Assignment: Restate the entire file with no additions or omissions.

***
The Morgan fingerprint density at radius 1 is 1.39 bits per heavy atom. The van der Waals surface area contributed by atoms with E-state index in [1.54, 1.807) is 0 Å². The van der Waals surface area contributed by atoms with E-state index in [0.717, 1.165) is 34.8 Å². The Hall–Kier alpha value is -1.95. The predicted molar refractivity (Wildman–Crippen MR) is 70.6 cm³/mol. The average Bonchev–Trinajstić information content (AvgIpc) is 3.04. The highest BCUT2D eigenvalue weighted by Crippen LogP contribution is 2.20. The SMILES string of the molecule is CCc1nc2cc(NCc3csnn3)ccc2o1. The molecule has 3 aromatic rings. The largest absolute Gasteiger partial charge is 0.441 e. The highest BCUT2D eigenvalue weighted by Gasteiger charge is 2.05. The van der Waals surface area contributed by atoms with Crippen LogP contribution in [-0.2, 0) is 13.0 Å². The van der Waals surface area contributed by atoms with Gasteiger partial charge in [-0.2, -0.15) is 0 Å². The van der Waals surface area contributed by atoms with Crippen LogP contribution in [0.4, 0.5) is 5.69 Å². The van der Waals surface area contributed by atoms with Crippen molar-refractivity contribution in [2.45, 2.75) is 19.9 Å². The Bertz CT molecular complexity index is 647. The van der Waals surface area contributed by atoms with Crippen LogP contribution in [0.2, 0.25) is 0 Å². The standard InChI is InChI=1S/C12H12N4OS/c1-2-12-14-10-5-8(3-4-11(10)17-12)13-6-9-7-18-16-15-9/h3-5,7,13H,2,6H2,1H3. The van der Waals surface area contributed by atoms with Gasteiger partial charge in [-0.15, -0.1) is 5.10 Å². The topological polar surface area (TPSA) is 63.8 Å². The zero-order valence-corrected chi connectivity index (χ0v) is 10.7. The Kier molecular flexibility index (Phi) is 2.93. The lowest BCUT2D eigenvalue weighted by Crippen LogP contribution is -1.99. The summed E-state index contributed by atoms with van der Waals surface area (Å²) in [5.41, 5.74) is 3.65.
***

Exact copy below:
The Morgan fingerprint density at radius 1 is 1.39 bits per heavy atom. The van der Waals surface area contributed by atoms with E-state index in [1.54, 1.807) is 0 Å². The van der Waals surface area contributed by atoms with E-state index in [0.717, 1.165) is 34.8 Å². The Hall–Kier alpha value is -1.95. The predicted molar refractivity (Wildman–Crippen MR) is 70.6 cm³/mol. The average Bonchev–Trinajstić information content (AvgIpc) is 3.04. The highest BCUT2D eigenvalue weighted by Crippen LogP contribution is 2.20. The SMILES string of the molecule is CCc1nc2cc(NCc3csnn3)ccc2o1. The molecule has 3 aromatic rings. The largest absolute Gasteiger partial charge is 0.441 e. The highest BCUT2D eigenvalue weighted by Gasteiger charge is 2.05. The van der Waals surface area contributed by atoms with Crippen LogP contribution in [-0.2, 0) is 13.0 Å². The van der Waals surface area contributed by atoms with Gasteiger partial charge in [-0.2, -0.15) is 0 Å². The van der Waals surface area contributed by atoms with Crippen LogP contribution in [0.4, 0.5) is 5.69 Å². The van der Waals surface area contributed by atoms with Crippen molar-refractivity contribution in [2.45, 2.75) is 19.9 Å². The Bertz CT molecular complexity index is 647. The van der Waals surface area contributed by atoms with Crippen LogP contribution in [0.2, 0.25) is 0 Å². The standard InChI is InChI=1S/C12H12N4OS/c1-2-12-14-10-5-8(3-4-11(10)17-12)13-6-9-7-18-16-15-9/h3-5,7,13H,2,6H2,1H3. The van der Waals surface area contributed by atoms with Gasteiger partial charge in [-0.15, -0.1) is 5.10 Å². The topological polar surface area (TPSA) is 63.8 Å². The zero-order valence-corrected chi connectivity index (χ0v) is 10.7. The Kier molecular flexibility index (Phi) is 2.93. The lowest BCUT2D eigenvalue weighted by Crippen LogP contribution is -1.99. The summed E-state index contributed by atoms with van der Waals surface area (Å²) in [5.41, 5.74) is 3.65.